Sustainable living is a simple term that essentially describes reducing your environmental impact and aiming to live in balance with the Earth. It encompasses a wide range of lifestyle choices, from energy conservation to eating seasonally and buying local, reusable products. It also extends to voting for candidates with platforms that support renewable energy and the protection of natural resources.
The most basic ethos of sustainable living is to simply reduce your overall impact on the environment by taking action on a small scale every day. For example, ensuring your lights are turned off when not in use or making sure your home is well-insulated could significantly lower your energy usage and thus, your environmental footprint.
More specifically, sustainable living seeks to promote greener practices across three broad pillars: environmental, social, and economic. This means focusing on minimising your ecological footprint, supporting the people around you who are trying to do the same and, ultimately, creating a more sustainable, balanced world.
In its most extreme form, sustainable living is often referred to as “off-grid living” and involves the creation of self-sustaining homes that are independent of mainstream fossil fuels and non-renewable sources of energy. These homes utilise a combination of solar panels, wind turbines and other renewable energy systems, as well as natural rainwater collection, composting toilets and wood-burning heat. They also grow their own food and make use of locally produced goods.
While these types of homes are the very definition of sustainable living, they may not be within everyone’s reach. However, many of the ideas that stem from this ethos can be easily implemented by anyone. For example, switching to electric or hybrid cars can help reduce carbon emissions, while insulating your home and using low-energy appliances are easy ways to conserve energy.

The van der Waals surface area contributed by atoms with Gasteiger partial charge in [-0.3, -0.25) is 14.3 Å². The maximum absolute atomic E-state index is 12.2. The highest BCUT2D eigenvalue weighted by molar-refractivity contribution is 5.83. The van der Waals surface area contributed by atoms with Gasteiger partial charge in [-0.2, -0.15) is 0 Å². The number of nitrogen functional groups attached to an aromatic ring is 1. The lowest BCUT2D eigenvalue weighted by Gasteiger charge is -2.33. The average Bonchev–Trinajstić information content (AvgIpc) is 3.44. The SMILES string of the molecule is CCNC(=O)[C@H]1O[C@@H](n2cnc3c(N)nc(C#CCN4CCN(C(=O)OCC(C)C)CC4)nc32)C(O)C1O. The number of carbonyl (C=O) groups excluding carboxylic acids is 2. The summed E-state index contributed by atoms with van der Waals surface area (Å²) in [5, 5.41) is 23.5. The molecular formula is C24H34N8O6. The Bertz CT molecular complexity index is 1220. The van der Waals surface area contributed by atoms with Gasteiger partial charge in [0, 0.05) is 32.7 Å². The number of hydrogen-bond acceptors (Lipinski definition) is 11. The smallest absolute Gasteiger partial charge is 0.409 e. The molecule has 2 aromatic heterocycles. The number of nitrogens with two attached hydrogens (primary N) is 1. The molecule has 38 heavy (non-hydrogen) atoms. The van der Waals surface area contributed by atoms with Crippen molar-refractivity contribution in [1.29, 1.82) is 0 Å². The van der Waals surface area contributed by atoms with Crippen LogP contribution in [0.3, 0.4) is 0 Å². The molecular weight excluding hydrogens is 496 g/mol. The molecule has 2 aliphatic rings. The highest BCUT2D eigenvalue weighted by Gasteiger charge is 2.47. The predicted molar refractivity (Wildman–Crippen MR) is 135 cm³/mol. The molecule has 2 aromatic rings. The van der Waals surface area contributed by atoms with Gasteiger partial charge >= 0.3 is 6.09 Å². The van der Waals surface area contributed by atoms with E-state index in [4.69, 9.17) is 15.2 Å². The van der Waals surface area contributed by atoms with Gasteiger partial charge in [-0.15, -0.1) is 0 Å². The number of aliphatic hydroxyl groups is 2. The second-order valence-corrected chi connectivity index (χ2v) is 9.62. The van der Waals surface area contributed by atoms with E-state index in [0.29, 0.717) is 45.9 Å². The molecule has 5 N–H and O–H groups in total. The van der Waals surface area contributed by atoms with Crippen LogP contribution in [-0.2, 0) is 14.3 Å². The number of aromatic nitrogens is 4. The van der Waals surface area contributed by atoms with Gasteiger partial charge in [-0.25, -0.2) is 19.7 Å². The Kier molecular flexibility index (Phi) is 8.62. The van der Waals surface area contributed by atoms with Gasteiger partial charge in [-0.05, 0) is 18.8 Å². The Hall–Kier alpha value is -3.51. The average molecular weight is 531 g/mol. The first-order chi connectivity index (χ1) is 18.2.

Another popular aspect of this type of lifestyle is embracing the “buy less, buy better” philosophy, which is not only good for the environment but also your wallet. Instead of purchasing all-new, eco-friendly products, simply repurpose existing items such as your old t-shirts and napkins to reduce the amount of new waste you create.
A further idea to consider is supporting small businesses over large corporations when it comes to clothing, furniture and other homewares. This helps support the economy of your local community, and also ensures that your purchases are made responsibly.
The same principle applies to your diet. For example, purchasing produce that is in season allows you to eat at its peak and thereby maximises the nutritional content of your meals whilst reducing the environmental impact of long, gas-guzzling supply chains.
It’s clear that there is a need for more people to embrace the idea of sustainable living. Thankfully, while it may seem overwhelming to take on all the changes that go hand in hand with this ethos at once, it is actually quite straightforward to begin making small changes in your everyday life. Those little steps will soon add up, and you can rest assured that you’re doing the right thing for both your health and the planet’s.